‘End of the NHS as we know it’ if chancellor does not reverse mini-budget

If the government does not reverse its fiscal plans in the coming weeks, it may be left with little option but to cut public spending so significantly it could result in the end of the National Health Service, according to one of Britain’s leading economic policymakers of recent decades.

Sir Charlie Bean, a former deputy governor of the Bank of England and member of the Office for Budget Responsibility, urged the Bank to carry out an emergency interest rate rise of 1.5 percentage points to help calm the markets.

He warned that the government has begun to lose the confidence of markets.

“The thing about credulity is when you lose it, it can be quite difficult to get it back,” he told Sky News. “It takes time.”

Asked whether that was where the country is now, he added: “I would say that we’ve got a few steps down the road. It is serious. And I don’t think the government can really afford just to say, ‘Oh, this is just a little bit of froth in markets; they’ll come to their senses as soon as we lay out our full programme.’

“There are real questions to be addressed about how the government’s fiscal strategy hangs together, and how it can ensure that the debt to GDP ratio is back on to a sustainable path by the medium term.”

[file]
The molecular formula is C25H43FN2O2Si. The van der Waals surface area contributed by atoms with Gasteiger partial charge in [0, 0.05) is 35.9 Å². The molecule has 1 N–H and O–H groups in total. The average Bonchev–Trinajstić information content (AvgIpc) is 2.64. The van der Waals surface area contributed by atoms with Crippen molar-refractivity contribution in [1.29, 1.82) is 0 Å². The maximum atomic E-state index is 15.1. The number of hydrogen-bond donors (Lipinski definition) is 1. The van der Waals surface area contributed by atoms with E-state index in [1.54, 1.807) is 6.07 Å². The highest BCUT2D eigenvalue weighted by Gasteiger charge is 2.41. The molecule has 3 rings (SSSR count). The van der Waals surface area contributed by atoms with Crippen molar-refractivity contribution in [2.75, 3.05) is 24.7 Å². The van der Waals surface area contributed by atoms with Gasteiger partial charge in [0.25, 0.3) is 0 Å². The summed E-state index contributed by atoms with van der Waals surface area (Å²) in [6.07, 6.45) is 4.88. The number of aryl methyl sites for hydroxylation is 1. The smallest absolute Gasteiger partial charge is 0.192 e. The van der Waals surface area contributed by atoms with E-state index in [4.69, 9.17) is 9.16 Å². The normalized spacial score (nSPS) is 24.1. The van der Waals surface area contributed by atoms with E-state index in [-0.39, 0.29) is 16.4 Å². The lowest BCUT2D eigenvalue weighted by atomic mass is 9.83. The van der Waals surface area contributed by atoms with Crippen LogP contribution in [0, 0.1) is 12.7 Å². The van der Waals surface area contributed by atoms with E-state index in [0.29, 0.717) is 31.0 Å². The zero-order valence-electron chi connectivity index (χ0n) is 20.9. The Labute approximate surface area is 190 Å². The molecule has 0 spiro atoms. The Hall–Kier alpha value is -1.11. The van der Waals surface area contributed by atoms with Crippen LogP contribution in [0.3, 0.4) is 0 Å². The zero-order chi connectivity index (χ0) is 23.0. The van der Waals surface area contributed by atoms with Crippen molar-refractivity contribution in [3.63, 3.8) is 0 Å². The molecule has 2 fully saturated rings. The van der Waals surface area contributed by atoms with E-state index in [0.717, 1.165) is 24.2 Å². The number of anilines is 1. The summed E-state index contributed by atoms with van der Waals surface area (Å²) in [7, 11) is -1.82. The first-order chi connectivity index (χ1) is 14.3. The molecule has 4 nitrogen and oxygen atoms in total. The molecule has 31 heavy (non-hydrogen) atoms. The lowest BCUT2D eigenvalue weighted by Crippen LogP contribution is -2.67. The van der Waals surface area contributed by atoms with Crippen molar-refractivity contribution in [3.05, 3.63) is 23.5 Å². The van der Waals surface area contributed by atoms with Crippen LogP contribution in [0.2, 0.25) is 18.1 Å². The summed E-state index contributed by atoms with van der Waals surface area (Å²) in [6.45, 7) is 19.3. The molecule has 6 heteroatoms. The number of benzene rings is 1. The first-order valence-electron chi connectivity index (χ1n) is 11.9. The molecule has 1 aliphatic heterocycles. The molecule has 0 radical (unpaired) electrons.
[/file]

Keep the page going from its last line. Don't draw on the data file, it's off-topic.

Asked what it could do to resolve the situation, Sir Charlie said: “The ideal would be to get a Tardis and go back and undo the errors… I find it implausible that the measures that are presently being contemplated to boost growth… will be anything like powerful enough to obviate the need for some significant spending cuts.”

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He added that the scale of those cuts – potentially as much as £50bn a year – would have enormous consequences for the public sector.

“Frankly, the only way you can really deal with this is with a very fundamental rethinking of the boundaries of the state.

“So if you want to get the share of government spending to GDP down, you have to be prepared, say, to move away from our own health service, which is free at the point of delivery to one funded by social insurance like they do in Germany.”

Sir Charlie said that had he still been at the Bank he would have advised Andrew Bailey, the governor, to hold an emergency interest rate meeting.

“And the evidence from many of these sorts of episodes across the world is that the secret is to go early and go big. So had the bank decided to have an emergency meeting, it would have needed to raise bank rate by at least I think 100 basis points (a full percentage point), or possibly 150 basis points. Anything less than that would have been worse than not doing anything.”

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